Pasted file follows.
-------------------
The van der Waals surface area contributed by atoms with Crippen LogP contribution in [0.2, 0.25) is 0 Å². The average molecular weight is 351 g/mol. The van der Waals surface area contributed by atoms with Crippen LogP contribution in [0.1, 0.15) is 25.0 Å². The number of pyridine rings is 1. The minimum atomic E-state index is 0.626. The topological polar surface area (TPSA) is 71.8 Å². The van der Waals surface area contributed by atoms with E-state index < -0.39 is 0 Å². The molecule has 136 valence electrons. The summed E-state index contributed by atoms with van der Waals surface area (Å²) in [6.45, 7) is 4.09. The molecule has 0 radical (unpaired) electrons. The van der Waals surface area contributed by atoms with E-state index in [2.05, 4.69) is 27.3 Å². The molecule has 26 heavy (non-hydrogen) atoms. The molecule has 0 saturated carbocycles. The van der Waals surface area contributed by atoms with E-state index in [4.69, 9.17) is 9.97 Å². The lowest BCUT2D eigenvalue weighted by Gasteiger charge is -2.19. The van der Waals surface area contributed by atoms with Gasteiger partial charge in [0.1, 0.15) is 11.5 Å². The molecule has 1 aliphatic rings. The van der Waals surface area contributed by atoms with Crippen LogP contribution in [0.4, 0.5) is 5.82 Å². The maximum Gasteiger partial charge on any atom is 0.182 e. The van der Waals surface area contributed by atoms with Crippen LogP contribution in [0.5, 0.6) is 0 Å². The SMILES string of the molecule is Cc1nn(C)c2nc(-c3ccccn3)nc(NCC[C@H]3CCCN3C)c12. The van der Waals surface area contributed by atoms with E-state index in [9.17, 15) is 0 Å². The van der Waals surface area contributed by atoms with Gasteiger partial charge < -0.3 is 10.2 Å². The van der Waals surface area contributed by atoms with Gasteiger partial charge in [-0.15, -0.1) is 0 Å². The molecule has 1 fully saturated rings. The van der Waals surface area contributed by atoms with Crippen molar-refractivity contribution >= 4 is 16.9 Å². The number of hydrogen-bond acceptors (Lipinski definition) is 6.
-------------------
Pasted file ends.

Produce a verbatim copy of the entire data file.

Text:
The van der Waals surface area contributed by atoms with Crippen LogP contribution in [0.2, 0.25) is 0 Å². The average molecular weight is 351 g/mol. The van der Waals surface area contributed by atoms with Crippen LogP contribution in [0.1, 0.15) is 25.0 Å². The number of pyridine rings is 1. The minimum atomic E-state index is 0.626. The topological polar surface area (TPSA) is 71.8 Å². The van der Waals surface area contributed by atoms with E-state index < -0.39 is 0 Å². The molecule has 136 valence electrons. The summed E-state index contributed by atoms with van der Waals surface area (Å²) in [6.45, 7) is 4.09. The molecule has 0 radical (unpaired) electrons. The van der Waals surface area contributed by atoms with E-state index in [2.05, 4.69) is 27.3 Å². The molecule has 26 heavy (non-hydrogen) atoms. The molecule has 0 saturated carbocycles. The van der Waals surface area contributed by atoms with E-state index in [4.69, 9.17) is 9.97 Å². The lowest BCUT2D eigenvalue weighted by Gasteiger charge is -2.19. The van der Waals surface area contributed by atoms with Gasteiger partial charge in [0.1, 0.15) is 11.5 Å². The molecule has 1 aliphatic rings. The van der Waals surface area contributed by atoms with Crippen LogP contribution in [0.4, 0.5) is 5.82 Å². The maximum Gasteiger partial charge on any atom is 0.182 e. The van der Waals surface area contributed by atoms with Crippen LogP contribution in [0.5, 0.6) is 0 Å². The SMILES string of the molecule is Cc1nn(C)c2nc(-c3ccccn3)nc(NCC[C@H]3CCCN3C)c12. The van der Waals surface area contributed by atoms with E-state index in [9.17, 15) is 0 Å². The van der Waals surface area contributed by atoms with Gasteiger partial charge < -0.3 is 10.2 Å². The van der Waals surface area contributed by atoms with Gasteiger partial charge in [-0.15, -0.1) is 0 Å². The molecule has 1 fully saturated rings. The van der Waals surface area contributed by atoms with Crippen molar-refractivity contribution >= 4 is 16.9 Å². The number of hydrogen-bond acceptors (Lipinski definition) is 6.